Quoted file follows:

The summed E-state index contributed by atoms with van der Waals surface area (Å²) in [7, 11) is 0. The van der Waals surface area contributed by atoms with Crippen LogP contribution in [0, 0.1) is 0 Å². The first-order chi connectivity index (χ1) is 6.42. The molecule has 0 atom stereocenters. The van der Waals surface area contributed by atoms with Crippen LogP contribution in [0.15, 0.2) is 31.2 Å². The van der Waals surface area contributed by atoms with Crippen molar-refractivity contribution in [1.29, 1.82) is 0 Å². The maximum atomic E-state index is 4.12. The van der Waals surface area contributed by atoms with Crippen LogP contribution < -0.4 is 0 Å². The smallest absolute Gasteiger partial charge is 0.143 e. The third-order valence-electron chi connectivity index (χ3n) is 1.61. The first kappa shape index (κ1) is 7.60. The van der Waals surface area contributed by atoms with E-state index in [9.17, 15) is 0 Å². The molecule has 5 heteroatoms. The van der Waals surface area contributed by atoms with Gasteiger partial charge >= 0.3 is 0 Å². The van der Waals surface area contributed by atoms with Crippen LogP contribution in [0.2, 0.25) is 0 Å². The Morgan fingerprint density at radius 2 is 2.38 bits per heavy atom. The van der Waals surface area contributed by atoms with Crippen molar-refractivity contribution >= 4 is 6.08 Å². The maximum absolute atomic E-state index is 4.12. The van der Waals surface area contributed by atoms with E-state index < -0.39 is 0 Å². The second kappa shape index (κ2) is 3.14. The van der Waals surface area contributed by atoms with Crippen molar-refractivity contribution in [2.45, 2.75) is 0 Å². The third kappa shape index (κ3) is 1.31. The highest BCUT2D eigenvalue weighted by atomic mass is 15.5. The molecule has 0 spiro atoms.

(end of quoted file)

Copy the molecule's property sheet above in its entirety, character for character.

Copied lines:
The summed E-state index contributed by atoms with van der Waals surface area (Å²) in [7, 11) is 0. The van der Waals surface area contributed by atoms with Crippen LogP contribution in [0, 0.1) is 0 Å². The first-order chi connectivity index (χ1) is 6.42. The molecule has 0 atom stereocenters. The van der Waals surface area contributed by atoms with Crippen LogP contribution in [0.15, 0.2) is 31.2 Å². The van der Waals surface area contributed by atoms with Crippen molar-refractivity contribution in [1.29, 1.82) is 0 Å². The maximum atomic E-state index is 4.12. The van der Waals surface area contributed by atoms with Crippen LogP contribution < -0.4 is 0 Å². The smallest absolute Gasteiger partial charge is 0.143 e. The third-order valence-electron chi connectivity index (χ3n) is 1.61. The first kappa shape index (κ1) is 7.60. The van der Waals surface area contributed by atoms with E-state index in [9.17, 15) is 0 Å². The molecule has 5 heteroatoms. The van der Waals surface area contributed by atoms with Gasteiger partial charge >= 0.3 is 0 Å². The van der Waals surface area contributed by atoms with Crippen LogP contribution in [0.2, 0.25) is 0 Å². The Morgan fingerprint density at radius 2 is 2.38 bits per heavy atom. The van der Waals surface area contributed by atoms with Crippen molar-refractivity contribution >= 4 is 6.08 Å². The maximum absolute atomic E-state index is 4.12. The van der Waals surface area contributed by atoms with E-state index < -0.39 is 0 Å². The second kappa shape index (κ2) is 3.14. The van der Waals surface area contributed by atoms with Crippen molar-refractivity contribution in [2.45, 2.75) is 0 Å². The third kappa shape index (κ3) is 1.31. The highest BCUT2D eigenvalue weighted by atomic mass is 15.5. The molecule has 0 spiro atoms.